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7 Best 2017 Cheap Sports Cars Under $30K

4. Ford Mustang EcoBoost coupe

Price as tested: $28,540
0-60 mph: 5.5 sec; EPA rating: 24 mpg city-highway combined
Hottest color: Competition Orange

Counterpunch the Camaro on our list with this pony car turned agile quarter horse. Like our Chevy pick, it shuns the available big V-8 that makes it a muscle car. Here, we go with Ford’s punchy turbocharged four-cylinder – backed by some serious handling hardware. The result: sports-car-quality road manners in a 2+2 with enough room, comfort, and cargo space to qualify as your daily driver.


Start with the shapely 2017 Mustang coupe in base trim. Stick with the standard six-speed manual transmission. Scrape together an even $1,000 and move up from the entry-level 3.7-liter V-6 (300 horsepower, 280 pound-feet of torque) to the turbo 2.3-liter four. It’s part of the automaker’s EcoBoost engine family and generates 310 horsepower while summoning 320 pound-feet of torque from just 2500 rpm. Granted, it’s subject to a bit of turbo lag off the line and isn’t as smooth or sweet-sounding as it ought to be. But midrange throttle response is strong. Work the gears and you can storm out of corners on the wings of some pretty impressive thrust.

Base-trim EcoBoost Mustangs come standard with P235/50R18 all-season tires on alloy wheels, near-GT-grade brakes, a limited-slip differential, xenon headlamps, LED running lights and taillamps, power front seats, and keyless entry with pushbutton start. Premium-trim models add niceties like heated and cooled leather front seats, but start at $30,545. Given our thirty-grand threshold, stay with the base car and spend your dough on the EcoBoost Performance Package.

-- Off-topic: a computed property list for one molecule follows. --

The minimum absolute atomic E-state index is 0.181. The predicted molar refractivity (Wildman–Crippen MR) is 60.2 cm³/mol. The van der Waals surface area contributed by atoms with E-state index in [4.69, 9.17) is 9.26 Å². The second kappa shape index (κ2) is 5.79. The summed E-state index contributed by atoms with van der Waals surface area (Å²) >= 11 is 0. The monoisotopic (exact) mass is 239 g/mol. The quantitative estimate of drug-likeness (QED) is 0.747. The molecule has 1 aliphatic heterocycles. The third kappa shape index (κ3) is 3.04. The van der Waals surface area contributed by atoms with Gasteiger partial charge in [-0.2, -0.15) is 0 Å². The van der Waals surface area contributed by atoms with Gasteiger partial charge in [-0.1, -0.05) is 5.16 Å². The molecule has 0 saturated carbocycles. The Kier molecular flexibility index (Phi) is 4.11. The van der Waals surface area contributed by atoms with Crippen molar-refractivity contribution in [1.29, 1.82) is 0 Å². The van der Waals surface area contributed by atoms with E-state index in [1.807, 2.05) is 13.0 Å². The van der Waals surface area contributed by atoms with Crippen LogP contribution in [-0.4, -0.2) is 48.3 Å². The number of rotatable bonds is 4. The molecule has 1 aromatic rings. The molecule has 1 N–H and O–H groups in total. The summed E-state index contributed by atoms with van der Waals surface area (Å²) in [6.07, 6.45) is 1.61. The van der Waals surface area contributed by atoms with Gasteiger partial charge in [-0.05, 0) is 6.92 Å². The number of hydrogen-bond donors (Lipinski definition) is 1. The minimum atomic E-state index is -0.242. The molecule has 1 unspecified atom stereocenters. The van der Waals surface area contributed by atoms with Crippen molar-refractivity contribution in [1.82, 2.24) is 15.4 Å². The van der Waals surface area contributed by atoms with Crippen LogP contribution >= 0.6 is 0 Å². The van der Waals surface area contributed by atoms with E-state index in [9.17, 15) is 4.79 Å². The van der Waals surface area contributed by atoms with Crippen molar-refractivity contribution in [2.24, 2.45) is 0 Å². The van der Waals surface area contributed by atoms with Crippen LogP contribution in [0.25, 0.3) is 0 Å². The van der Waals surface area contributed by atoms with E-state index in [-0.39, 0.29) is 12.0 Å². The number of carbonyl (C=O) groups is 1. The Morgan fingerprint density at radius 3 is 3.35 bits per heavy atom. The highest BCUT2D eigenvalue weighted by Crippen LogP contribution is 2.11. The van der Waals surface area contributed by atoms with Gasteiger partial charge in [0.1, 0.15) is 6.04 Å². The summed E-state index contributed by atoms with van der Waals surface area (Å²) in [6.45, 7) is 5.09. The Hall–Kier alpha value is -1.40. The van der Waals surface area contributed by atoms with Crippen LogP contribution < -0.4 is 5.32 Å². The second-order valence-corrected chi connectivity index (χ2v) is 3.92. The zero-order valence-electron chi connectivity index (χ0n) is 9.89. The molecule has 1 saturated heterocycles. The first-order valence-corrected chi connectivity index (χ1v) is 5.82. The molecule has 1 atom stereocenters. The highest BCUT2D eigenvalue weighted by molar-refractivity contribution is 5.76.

This thoughtfully assembled $1,995 option increases braking ability via larger vented discs, with 13.9-inch rotors and four-piston aluminum calipers in front. Tires grow to 255/40R19 summer treads on 19×9 black-painted alloys. The chassis gets handling-enhancing tuning and heavy-duty front springs. The final-drive ratio tightens to 3.55:1, from 3.31:1, and there’s a larger radiator. Inside, Ford adds an engine-turned aluminum instrument panel with oil-pressure and turbo-boost gauges.

This is your best-balanced Mustang, fortified with added measures of grip and composure that make it a twisty-road threat with minimal compromise to ride quality or utility. Speaking of grip, Ford offers genuine Recaro front bucket seats; they lack power adjustments but their solid embrace is worth every penny of the $1,595 upcharge. Sure, that pushes our car’s sticker to $30,135. But there’s always room for haggling.

About Chuck Giametta

This nationally recognized, award-winning writer brings to Carpreview.com two decades of automotive testing and reporting for newspapers, books, magazines, and the Internet. The former Executive Auto Editor of Consumer Guide, Chuck has covered cars for HowStuffWorks.com, Collectible Automobile magazine, and the Publications International Ltd. automotive book series. This ex-newspaper reporter has also appeared as an automotive expert on network television and radio. He’s a charter member of the Midwest Automotive Media Association, the president of the Rocky Mountain Automotive Media association, and a juror for the annual Active Lifestyle Vehicle of the Year awards. Chuck writes from Colorado Springs, Colo. If you have a question for Chuck, write to him at [email protected]